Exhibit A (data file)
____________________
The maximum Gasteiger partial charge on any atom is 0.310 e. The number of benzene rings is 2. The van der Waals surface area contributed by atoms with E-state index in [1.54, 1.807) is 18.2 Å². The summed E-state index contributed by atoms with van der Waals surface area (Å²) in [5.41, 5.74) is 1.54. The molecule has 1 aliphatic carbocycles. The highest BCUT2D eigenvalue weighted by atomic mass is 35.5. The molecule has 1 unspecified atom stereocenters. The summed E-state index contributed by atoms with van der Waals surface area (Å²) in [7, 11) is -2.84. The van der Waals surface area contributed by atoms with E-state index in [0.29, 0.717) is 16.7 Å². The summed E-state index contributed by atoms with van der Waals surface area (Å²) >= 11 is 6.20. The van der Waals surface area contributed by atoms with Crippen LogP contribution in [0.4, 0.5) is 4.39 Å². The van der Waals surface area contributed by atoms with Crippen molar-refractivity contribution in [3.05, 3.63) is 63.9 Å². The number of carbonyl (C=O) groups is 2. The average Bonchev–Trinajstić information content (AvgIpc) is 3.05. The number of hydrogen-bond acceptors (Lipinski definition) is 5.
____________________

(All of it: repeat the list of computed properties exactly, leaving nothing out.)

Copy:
The maximum Gasteiger partial charge on any atom is 0.310 e. The number of benzene rings is 2. The van der Waals surface area contributed by atoms with E-state index in [1.54, 1.807) is 18.2 Å². The summed E-state index contributed by atoms with van der Waals surface area (Å²) in [5.41, 5.74) is 1.54. The molecule has 1 aliphatic carbocycles. The highest BCUT2D eigenvalue weighted by atomic mass is 35.5. The molecule has 1 unspecified atom stereocenters. The summed E-state index contributed by atoms with van der Waals surface area (Å²) in [7, 11) is -2.84. The van der Waals surface area contributed by atoms with E-state index in [0.29, 0.717) is 16.7 Å². The summed E-state index contributed by atoms with van der Waals surface area (Å²) >= 11 is 6.20. The van der Waals surface area contributed by atoms with Crippen LogP contribution in [0.4, 0.5) is 4.39 Å². The van der Waals surface area contributed by atoms with Crippen molar-refractivity contribution in [3.05, 3.63) is 63.9 Å². The number of carbonyl (C=O) groups is 2. The average Bonchev–Trinajstić information content (AvgIpc) is 3.05. The number of hydrogen-bond acceptors (Lipinski definition) is 5.